Bangladesh is set to witness a historic moment on Saturday with the inauguration of Padma Bridge demonstrating to the world what this country can do on its own, proving the skeptics wrong amid the World Bank’s scrapping of committed loans.
Prime Minister Sheikh Hasina, who took up the challenge to go ahead with self-financing the bridge of national pride, will formally open the road-and-rail bridge, a milestone on the connectivity front, nationally and regionally.
Since the start on December 12, 2015 the work on building the country’s longest bridge at 6.15 kilometres did not stop even for a single day despite the Covid-19 pandemic situation and Holey Artisan tragedy.
Praises keep pouring in acknowledging the prime minister’s courage, determination and political leadership amid enormous difficulties to make the bridge into a reality.
Even diplomats stationed in Dhaka spoke highly about her decision and the economic impact of the mega project.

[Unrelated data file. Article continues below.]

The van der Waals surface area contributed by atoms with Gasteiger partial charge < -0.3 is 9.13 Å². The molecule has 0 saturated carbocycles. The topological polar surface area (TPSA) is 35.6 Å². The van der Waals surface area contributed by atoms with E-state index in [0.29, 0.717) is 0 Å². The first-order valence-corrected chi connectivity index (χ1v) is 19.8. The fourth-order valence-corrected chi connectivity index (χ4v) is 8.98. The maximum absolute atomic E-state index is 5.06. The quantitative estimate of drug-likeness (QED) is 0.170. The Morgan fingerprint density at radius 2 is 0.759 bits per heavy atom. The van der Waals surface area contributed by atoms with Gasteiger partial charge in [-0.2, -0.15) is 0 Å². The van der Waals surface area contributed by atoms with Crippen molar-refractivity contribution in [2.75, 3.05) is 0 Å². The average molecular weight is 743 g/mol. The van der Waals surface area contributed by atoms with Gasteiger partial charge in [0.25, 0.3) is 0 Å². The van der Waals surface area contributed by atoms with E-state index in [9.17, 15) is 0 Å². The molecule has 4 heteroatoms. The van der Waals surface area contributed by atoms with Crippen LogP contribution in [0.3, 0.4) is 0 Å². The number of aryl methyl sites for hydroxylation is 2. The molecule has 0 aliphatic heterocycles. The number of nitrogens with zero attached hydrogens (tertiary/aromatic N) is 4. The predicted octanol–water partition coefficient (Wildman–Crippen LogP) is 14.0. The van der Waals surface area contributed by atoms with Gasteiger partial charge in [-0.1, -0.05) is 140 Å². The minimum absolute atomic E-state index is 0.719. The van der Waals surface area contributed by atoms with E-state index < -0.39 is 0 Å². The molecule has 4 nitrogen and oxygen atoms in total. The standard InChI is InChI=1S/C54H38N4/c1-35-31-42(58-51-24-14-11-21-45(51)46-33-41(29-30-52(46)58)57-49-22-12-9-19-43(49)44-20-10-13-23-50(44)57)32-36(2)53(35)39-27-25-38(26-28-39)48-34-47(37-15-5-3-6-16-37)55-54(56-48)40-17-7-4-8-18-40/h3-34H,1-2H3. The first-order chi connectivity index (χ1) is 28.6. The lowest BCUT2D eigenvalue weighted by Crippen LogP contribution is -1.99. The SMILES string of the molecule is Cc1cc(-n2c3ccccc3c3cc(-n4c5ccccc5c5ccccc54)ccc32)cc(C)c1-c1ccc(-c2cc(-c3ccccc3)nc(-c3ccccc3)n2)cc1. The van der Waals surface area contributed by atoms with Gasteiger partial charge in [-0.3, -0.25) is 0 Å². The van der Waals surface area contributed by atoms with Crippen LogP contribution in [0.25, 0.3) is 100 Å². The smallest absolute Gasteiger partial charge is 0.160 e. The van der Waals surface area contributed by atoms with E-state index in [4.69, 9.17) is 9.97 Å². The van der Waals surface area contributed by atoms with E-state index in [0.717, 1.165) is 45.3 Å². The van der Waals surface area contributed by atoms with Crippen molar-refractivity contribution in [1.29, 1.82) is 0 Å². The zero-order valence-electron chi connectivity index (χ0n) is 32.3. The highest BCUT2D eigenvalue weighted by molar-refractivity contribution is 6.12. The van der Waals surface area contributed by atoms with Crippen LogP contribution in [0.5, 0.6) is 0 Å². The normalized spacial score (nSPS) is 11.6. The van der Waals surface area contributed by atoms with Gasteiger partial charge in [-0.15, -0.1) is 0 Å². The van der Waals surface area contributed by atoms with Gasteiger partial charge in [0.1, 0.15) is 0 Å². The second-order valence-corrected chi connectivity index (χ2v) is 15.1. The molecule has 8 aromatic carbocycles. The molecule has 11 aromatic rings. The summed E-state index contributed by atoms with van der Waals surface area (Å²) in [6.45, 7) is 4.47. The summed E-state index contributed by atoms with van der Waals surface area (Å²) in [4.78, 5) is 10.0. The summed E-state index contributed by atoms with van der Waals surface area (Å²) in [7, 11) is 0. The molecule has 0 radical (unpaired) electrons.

On June 29, 2012, the World Bank posted a long statement on its website mentioning that it decided to cancel its $1.2 billion IDA credit in support of the Padma Multipurpose Bridge project, effective immediately.
The global lender claimed that it had “credible evidence” corroborated by a variety of sources which points to a high-level corruption conspiracy among Bangladeshi government officials, SNC Lavalin executives, and private individuals in connection with the Padma Multipurpose Bridge Project.
The World Bank provided information from two investigations to the PM Hasina, as well as the finance minister and the chairman of the Anti -Corruption Commission of Bangladesh (ACC) in September 2011 and April 2012.
On December 17 of the year, ACC filed a graft conspiracy case with Banani Police Station in Dhaka against Mosharraf Hossain Bhuiyan, the then Bridges Division secretary; Kazi Mohammad Ferdous, the then superintendent engineer of Bangladesh Bridge Authority, and Reaz Ahmed Zaber, the then executive engineer of the Roads and Highways Department.
The accused also included former local agent of SNC-Lavalin Mohammad Mostofa and its ex-officials Mohammad Ismail, Ramesh Shah and Kevin Wales.